VIASL to take up burning issues with authorities soon | Daily News

VIASL to take up burning issues with authorities soon

 President Vehicle Importers Association S K Gamage
President Vehicle Importers Association S K Gamage

The Vehicle Importers Association (VIASL) will discuss the burning issues with regard to the motor industry soon when they meet the Secretary to the Finance Ministry and other officials, Vehicle Importers Association (VIASL) President S K Gamage said.

He said they were well aware of the looming foreign currency shortage in the country where nearly 1,700 containers being held up in the harbours unable to settle the bill and clear them due to the dollar shortage. In such a background it was difficult to expect vehicles to be imported to the country at this juncture, however the association will discuss the mechanism and ways of reopening vehicle importation when the government decided to do so. However, he said that the motor industry was reeling because of the ban on vehicle importation jeopardising the livelihood of over 300,000 dependents.

Gamage said because of the present situation employees are being made redundant by car sale dealers and these unemployed people will become a burden to the government in turn. Commenting on the sudden surge of vehicle prices he said the huge increase in vehicle prices has been created by adhoc individuals and businessmen from other fields who were not related to vehicle importation but using their extra money to make a quick buck by purchasing vehicles and selling them with a profit margin. Hence people from other business lines who have switched into the motor industry to earn quick money are mostly responsible for jacking up vehicle prices, he said.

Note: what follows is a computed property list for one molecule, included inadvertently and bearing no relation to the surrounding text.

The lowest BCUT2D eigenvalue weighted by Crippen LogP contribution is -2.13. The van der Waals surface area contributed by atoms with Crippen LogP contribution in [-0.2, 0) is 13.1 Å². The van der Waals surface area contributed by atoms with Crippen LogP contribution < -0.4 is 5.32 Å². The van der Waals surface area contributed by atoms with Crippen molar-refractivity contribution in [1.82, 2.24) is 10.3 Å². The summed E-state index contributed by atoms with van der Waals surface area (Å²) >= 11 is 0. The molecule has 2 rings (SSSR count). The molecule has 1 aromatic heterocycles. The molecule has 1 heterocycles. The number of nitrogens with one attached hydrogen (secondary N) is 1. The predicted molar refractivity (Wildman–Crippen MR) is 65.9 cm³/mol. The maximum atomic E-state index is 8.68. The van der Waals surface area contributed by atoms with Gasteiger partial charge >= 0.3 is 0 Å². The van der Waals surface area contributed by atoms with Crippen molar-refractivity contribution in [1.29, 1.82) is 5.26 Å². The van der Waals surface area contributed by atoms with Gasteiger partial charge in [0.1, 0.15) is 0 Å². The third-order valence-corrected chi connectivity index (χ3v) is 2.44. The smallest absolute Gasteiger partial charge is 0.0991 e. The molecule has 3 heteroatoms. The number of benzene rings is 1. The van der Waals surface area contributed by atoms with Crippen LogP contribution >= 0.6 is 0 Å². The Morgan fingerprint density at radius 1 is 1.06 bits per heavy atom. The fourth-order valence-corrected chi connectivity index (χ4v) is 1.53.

However this has now taken a reverse turn with the demand for vehicles coming down, he said.

He also said that even permit holders too were unable to get down cars because of the import ban which was a sad situation. However he said as soon as dollars keep coming in and reserves start growing this situation will change and vehicles too will be imported into the country. Gamage said the vehicle industry added nearly 30-35 % to the gross domestic income of the country and this income could have been used by the government to pay salaries of State employees or some other worthy cause. Hence Gamage said without imposing a total ban on import the government could have used other means such as increasing taxes or other strategies deemed necessary to check the import of vehicles. He said that methods like requesting for a margin when importing vehicles should be reintroduced to control over importation and by reintroducing margins and even increasing taxes, vehicles could be sold for a lesser price than today.

For example he said they used to sell a Vitz for Rs 4.7 million now it is sold for Rs 8 million by individuals who have entered the motor business recently and are not involved in the motor trade. Due to this the end loser is the government who loses tax revenue from these vehicle transactions, he said. Gamage said the government must monitor the motor trade transactions in order to ascertain whether they are authentic or carried out by outsiders who do not have a registered entity to engage in the motor trade.

These sort of monitoring mechanisms are vital to put the trade on a level playing field, he said, adding that they would request for such a monitoring system and clarification over the implementation of the special goods and services tax (SGST) when the association meets the top brass in the Finance Ministry soon.

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